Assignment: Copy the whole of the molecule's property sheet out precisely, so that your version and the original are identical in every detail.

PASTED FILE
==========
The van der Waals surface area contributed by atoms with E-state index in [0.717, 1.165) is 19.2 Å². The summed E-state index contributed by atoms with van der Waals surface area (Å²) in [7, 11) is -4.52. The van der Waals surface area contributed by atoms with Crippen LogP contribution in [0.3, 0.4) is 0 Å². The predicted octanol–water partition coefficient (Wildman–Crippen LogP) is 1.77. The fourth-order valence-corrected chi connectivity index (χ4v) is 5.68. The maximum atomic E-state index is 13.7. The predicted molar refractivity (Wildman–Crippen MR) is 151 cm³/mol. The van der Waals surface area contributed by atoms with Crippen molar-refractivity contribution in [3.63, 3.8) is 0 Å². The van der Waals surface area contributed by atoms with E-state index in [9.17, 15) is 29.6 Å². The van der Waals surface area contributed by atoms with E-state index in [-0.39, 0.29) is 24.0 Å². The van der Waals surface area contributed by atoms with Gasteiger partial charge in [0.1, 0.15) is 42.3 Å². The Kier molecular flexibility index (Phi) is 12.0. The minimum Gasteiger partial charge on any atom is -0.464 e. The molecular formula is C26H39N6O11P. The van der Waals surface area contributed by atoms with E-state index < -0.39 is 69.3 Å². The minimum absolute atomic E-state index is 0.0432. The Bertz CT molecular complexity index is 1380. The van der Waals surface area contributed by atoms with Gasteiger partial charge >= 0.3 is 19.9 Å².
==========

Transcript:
The van der Waals surface area contributed by atoms with E-state index in [0.717, 1.165) is 19.2 Å². The summed E-state index contributed by atoms with van der Waals surface area (Å²) in [7, 11) is -4.52. The van der Waals surface area contributed by atoms with Crippen LogP contribution in [0.3, 0.4) is 0 Å². The predicted octanol–water partition coefficient (Wildman–Crippen LogP) is 1.77. The fourth-order valence-corrected chi connectivity index (χ4v) is 5.68. The maximum atomic E-state index is 13.7. The predicted molar refractivity (Wildman–Crippen MR) is 151 cm³/mol. The van der Waals surface area contributed by atoms with Crippen molar-refractivity contribution in [3.63, 3.8) is 0 Å². The van der Waals surface area contributed by atoms with E-state index in [9.17, 15) is 29.6 Å². The van der Waals surface area contributed by atoms with E-state index in [-0.39, 0.29) is 24.0 Å². The van der Waals surface area contributed by atoms with Gasteiger partial charge in [0.1, 0.15) is 42.3 Å². The Kier molecular flexibility index (Phi) is 12.0. The minimum Gasteiger partial charge on any atom is -0.464 e. The molecular formula is C26H39N6O11P. The van der Waals surface area contributed by atoms with E-state index < -0.39 is 69.3 Å². The minimum absolute atomic E-state index is 0.0432. The Bertz CT molecular complexity index is 1380. The van der Waals surface area contributed by atoms with Gasteiger partial charge >= 0.3 is 19.9 Å².